lincine were it not lor the tact
terrible fact that the evils which
we complained of and sought to
remedy must still be borne, and
what is more terrible still, those
evils will increase in an ever accel
erated ratio, to the nearness of time
when patience, with the friends of
law -iiid liberty, shall cease to be a
virtue, and the tiger passions of
the hitherto . prejudiced masses
shall break over all. the dykes of
the plutocratic rule and greed.
Then, perhaps not till then, wid
there be one law for the rich and
poor man alike, and justice shall
not beg in our streets. It may be
that not until out of the debris of
this republic another, fairer and
grander, arises, snail tie con
summation of the hope of ages he
realized, to-wit: "Equal rights to
all." Justice or death to our re
public must eventually be the inev
itable. The progressive thought of
today will brook no compromise
nor know retreat. To prevent sue!
a disruption of our social and finan-"
cial condition and brin-' about
peaceably the desiied and demand
ed results, the ballot alone is at
present available, and that the ma-J
jonty of our people have refused to
use that end, and another lense ot
power has been granted, and the
grantors are no other than the
robbed themselves. When will
such folly end and the people
awake to a true knowledge of their
condition? Sound the alarml "Let
not the torrent smoothen ere it dash
below." What are our schools and
churches teaching? Are not both
silent upon this all-important sub
ject of '"Whither as a nation are we
drifting?" True, the schools have
tanght us the sciences and the
churches to give our bread to the
hungry. But the sciences have
drifted into vague generalities, and
children have graduated from our
schools without a proper knowledge
of life's stern realities or a shield
against them, and our bread has
gradually decreased until the giver
of twenty-five years ago is riqjif'the
recipient ; the very rich have grown
richer and the moderately well-to-do
have grown poorer. Yet we are
told to "trust in God and all will
be well." Perhaps that is so, if
we also keep our "powder dry." If
not, when the lion and lamb lie
down together the lamb will be in
side the lion.
To the old line demo-repubs let
me say, you have again sold your
"birthright for a mess of pottage,"
and your liberty for the dower of a
slave. Bend once more joyfully
your burdened and weary backs to
the ever increasing load, when you
should have 6tood men, hurling
defiance at your oppressors, and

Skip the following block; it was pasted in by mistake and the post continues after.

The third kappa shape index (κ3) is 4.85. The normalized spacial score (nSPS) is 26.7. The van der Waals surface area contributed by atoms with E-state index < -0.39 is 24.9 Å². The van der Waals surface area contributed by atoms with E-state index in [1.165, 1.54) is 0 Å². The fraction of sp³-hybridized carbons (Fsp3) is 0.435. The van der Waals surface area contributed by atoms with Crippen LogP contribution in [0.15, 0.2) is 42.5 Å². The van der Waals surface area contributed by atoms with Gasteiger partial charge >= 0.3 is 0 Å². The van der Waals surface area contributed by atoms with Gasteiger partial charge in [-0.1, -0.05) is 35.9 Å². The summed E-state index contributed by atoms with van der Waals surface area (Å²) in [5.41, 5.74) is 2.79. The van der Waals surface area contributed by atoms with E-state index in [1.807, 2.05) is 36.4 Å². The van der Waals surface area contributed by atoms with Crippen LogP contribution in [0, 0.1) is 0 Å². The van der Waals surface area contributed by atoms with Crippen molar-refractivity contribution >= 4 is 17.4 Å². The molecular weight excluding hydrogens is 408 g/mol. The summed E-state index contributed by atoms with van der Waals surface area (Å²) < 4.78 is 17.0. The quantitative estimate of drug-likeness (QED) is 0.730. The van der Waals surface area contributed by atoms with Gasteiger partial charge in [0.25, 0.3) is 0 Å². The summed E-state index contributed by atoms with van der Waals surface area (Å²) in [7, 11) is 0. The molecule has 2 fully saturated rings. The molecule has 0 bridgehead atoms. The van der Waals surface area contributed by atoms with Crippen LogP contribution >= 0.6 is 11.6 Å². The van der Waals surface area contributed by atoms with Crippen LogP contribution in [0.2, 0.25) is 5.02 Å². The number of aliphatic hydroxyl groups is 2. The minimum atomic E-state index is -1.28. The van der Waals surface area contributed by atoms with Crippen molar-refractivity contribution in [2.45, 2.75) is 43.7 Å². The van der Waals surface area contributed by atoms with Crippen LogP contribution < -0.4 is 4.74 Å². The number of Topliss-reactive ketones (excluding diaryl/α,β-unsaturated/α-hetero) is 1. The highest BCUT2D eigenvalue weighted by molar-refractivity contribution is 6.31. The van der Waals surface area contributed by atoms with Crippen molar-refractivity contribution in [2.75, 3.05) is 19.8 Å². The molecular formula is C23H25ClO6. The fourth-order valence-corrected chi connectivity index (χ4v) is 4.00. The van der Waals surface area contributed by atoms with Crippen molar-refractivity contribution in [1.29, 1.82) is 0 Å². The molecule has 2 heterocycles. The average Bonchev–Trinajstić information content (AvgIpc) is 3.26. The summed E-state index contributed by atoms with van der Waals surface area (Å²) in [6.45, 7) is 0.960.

victory upon the flag of freedom.
Nefall sell your produce of
spent to perfect the greatest celebration in the history of the Rogue River
s, Etc.,
on the evening of the 4th, and the
can afford to miss this celebration at
corn, wheat and cattle at starvation j
prices. You have said by your. votes j
abundantly rewarded. The rich man
will not, therefore you must divide,
your scanty meal with the tramp,
for he, too, must have bread ; be
would work, but our financial sys
tem renders his labor unprofitable.
Borrow money at 15 per cent of the
national nank when you ought to
have it for at most 2 per cent, to
keep the sheriff from a foreclosure1,
(althougn it is but a question of
time), then curse the capitalists for
exercising the power you so
joyfully gave them; yea, by your
votes invited them to take. Grind
in vour prison mill, Sampwn like,
and like him, when your - strength
is gone, eyes out, mocked at and
derided, then call upon' your God
and look down. He will hear you.
Then in your desjeration low your
selves with all your might and
take hold of the pillars of this re
public, and in her crumbling ruins
find your only relief in sweet death,
and let history inscribe upon your
headstone ".Micawher." It is what
you have voted for, and presuma
bly wanted, and unless you awake
soon, that as a people we will surely
have. But God forbid that your
votes be -an expression of yeur de
sires; raClier will I think you were
deceived as to the true issue and
hojie you may soon awake to the
fact and help us save our land and
nation. Ira Wakefield.
Phoenix, Oregon.
As It Is
Sams Valley. Ore.,. Tunc 20, 1S02.
Editor Su-Jthern Oregon Mall:
An examination of the returns of
the late election as given in your
last issue is interesting and in
structive. It clearly proves cer
tain matters that were charged
against the old parties during the;
canvass. I
The fact is established that the
democratic stomach has become
very much stronger since the better